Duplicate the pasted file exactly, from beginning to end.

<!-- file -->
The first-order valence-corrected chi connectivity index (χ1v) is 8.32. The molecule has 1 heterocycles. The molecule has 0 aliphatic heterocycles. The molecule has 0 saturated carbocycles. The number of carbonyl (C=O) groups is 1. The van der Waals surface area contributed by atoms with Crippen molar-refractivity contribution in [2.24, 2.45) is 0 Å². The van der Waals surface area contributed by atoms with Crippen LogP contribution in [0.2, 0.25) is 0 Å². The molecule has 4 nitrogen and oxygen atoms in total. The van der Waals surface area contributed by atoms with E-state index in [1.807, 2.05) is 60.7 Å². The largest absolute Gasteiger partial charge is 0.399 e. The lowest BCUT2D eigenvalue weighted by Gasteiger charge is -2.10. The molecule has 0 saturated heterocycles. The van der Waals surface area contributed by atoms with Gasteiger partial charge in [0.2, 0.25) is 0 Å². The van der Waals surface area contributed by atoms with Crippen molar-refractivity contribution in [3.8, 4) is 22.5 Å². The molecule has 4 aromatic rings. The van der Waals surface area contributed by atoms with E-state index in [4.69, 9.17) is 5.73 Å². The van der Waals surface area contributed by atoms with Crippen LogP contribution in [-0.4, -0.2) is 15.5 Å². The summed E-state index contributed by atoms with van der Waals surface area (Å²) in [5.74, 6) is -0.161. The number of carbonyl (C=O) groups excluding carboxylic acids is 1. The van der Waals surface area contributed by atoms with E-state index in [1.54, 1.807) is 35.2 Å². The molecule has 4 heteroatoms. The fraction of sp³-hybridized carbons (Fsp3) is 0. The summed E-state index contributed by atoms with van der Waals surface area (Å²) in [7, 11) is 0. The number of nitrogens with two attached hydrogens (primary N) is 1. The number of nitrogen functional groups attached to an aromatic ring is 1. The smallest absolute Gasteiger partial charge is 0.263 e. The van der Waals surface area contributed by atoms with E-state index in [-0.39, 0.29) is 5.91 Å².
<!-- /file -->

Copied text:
The first-order valence-corrected chi connectivity index (χ1v) is 8.32. The molecule has 1 heterocycles. The molecule has 0 aliphatic heterocycles. The molecule has 0 saturated carbocycles. The number of carbonyl (C=O) groups is 1. The van der Waals surface area contributed by atoms with Crippen molar-refractivity contribution in [2.24, 2.45) is 0 Å². The van der Waals surface area contributed by atoms with Crippen LogP contribution in [0.2, 0.25) is 0 Å². The molecule has 4 nitrogen and oxygen atoms in total. The van der Waals surface area contributed by atoms with E-state index in [1.807, 2.05) is 60.7 Å². The largest absolute Gasteiger partial charge is 0.399 e. The lowest BCUT2D eigenvalue weighted by Gasteiger charge is -2.10. The molecule has 0 saturated heterocycles. The van der Waals surface area contributed by atoms with Gasteiger partial charge in [0.2, 0.25) is 0 Å². The van der Waals surface area contributed by atoms with Crippen molar-refractivity contribution in [3.8, 4) is 22.5 Å². The molecule has 4 aromatic rings. The van der Waals surface area contributed by atoms with E-state index in [4.69, 9.17) is 5.73 Å². The van der Waals surface area contributed by atoms with Crippen LogP contribution in [-0.4, -0.2) is 15.5 Å². The summed E-state index contributed by atoms with van der Waals surface area (Å²) in [5.74, 6) is -0.161. The number of carbonyl (C=O) groups excluding carboxylic acids is 1. The van der Waals surface area contributed by atoms with E-state index in [1.54, 1.807) is 35.2 Å². The molecule has 4 heteroatoms. The fraction of sp³-hybridized carbons (Fsp3) is 0. The summed E-state index contributed by atoms with van der Waals surface area (Å²) in [7, 11) is 0. The number of nitrogens with two attached hydrogens (primary N) is 1. The number of nitrogen functional groups attached to an aromatic ring is 1. The smallest absolute Gasteiger partial charge is 0.263 e. The van der Waals surface area contributed by atoms with E-state index in [-0.39, 0.29) is 5.91 Å².